Tuesday, January 19, 2016

The Year in Review 2015

"...it was the best of times, it was the worst of times..."
Take a look at our year in review.

Meeting Joel Salatin at the Mother Earth News Fair was a high point of 2015.Looking forward to going in 2016.


Monday, January 11, 2016


Do you have a favorite, funny garden photo? Email your favorite to deanna@tworiversfood.com with your name and preferred contact information before January 18th when all entries will be entered in a random drawing for an infusion tea/coffee pot. 

The winners will be posted here and at www.facebook.com/thenorthbanklife

Friday, January 8, 2016

Ancient myths and modern problems

...When you walked into the room I knew you for what you are, the hair rose on the back of my neck as I picked up my shield and held it over my heart.
Wood, bronze and leather protect me from the cold, cold iron...”

In fairy tales and modern fiction iron has always been described as dangerous to fairies. Where does this tradition come from?  Possibly from the "Irish Disease". Also know as "The Celtic Curse, hemochromatosis deposits iron in the heart, joints, pancreas, liver, and pituitary gland causing the body to “rust” from the inside out.

If you are of Scots, Irish or British descent you are more likely to carry the gene for hemochromatosis.

It is thought that the mutation originally occurred in the area of Ireland around 40,000 years ago to enable an individual to over absorb iron “to compensate for an iron poor diet.” With our modern iron rich diet we no longer need this trait but it is still active in an unlucky group.

Left untreated hemochromatosis can lead to early menopause, infertility, diabetes, heart failure, cirrhosis, primary liver cancer and death.

The treatment, not a cure, for this disease also goes back to primitive times and methods - Blood Letting, also known as phlebotomy. Initially up to a pint of blood, once or twice a week is removed. This encourages the formation of new red blood cells which draw excess iron from the body. After a period of time, sometimes years, this will decrease the amount of iron stored in the tissues and the treatment can be administered 3 or 4 times a year.

Hemochromatosis is the most common genetic disease in the United States and though easily treated often goes undiagnosed. An estimated 33.5 million people are effected with 32 million as “silent carriers” . 1.5 million may have a double mutation if both their parents carry the gene putting them at very high risk.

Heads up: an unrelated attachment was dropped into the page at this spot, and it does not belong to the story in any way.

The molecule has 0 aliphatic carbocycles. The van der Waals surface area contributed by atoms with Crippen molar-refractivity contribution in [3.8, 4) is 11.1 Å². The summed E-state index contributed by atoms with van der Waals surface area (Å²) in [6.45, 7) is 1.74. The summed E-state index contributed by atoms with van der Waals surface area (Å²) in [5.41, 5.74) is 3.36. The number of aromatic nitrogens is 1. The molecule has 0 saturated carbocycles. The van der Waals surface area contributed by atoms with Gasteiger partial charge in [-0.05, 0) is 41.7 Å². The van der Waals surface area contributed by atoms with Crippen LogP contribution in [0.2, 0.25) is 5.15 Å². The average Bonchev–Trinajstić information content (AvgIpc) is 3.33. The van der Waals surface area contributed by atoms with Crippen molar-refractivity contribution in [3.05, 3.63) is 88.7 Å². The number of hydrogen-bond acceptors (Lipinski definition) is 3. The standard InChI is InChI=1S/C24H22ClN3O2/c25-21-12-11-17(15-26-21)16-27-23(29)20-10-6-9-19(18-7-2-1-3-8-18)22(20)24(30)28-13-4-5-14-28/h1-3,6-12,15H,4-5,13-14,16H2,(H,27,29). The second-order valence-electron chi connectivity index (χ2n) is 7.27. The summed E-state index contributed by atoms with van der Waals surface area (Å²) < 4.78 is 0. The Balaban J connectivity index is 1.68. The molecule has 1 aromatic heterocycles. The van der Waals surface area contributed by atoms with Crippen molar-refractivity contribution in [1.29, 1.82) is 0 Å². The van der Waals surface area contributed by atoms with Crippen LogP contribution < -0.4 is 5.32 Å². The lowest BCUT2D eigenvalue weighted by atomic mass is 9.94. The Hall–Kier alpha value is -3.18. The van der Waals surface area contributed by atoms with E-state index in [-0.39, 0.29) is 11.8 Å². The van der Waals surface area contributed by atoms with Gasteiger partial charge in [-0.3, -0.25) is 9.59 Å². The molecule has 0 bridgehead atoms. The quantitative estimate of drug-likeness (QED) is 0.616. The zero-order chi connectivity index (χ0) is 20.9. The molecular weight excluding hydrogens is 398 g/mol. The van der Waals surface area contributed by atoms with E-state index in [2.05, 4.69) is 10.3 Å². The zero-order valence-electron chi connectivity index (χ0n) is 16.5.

In spite of inexpensive tests and a relatively easy treatment many people go undiagnosed. At one time doctors thought of hemochromatosis as a disease of old, white men but it is now recognized that people younger than 30 years of age and of many different genetic backgrounds can be vulnerable. Due to their training, you may have to educate you doctor. They may be reluctant to administer the needed tests and not take your requests seriously. If so, there is a mail order test for $125 that will allow you to do an initial screening at home.

Symptoms for hemochromatosis can be broad and confusing from elevated liver enzymes, cirrhosis, tender swollen joints, heart problems, changes in skin pigmentation (turning bronze without going to the beach), depression, increase in blood glucose levels, a swollen stomach or a heavy feeling (mostly on the right side of the belly), redness in the palms of the hands, an enlarged spleen, chronic fatigue and anemia.
Getting your doctor to agree to testing if you are anemic can be very difficult. They see low iron levels in the blood without exploring the possibility that there is a excess of iron stored in the tissue or organs. Adding an iron supplement will not solve the problem but can lead to more damage.

If you are of Irish decent it may be even more difficult because people remember that “the Irish have a drinking problem” and liver damage is one of the symptoms of hemochromatosis.

To combat this ancient disease is an easy process. To get diagnosis and treatment is difficult. Do not give up and fall victim to the “Curse of the Celts”.


I have an acquaintance of Irish descent who has been under treatment for hemochromatosis for many years. He is able to lead a normal, productive life.

Please refer to http://www.americanhs.org/irish%20in%20the%20blood.htm for more information on the home testing kit.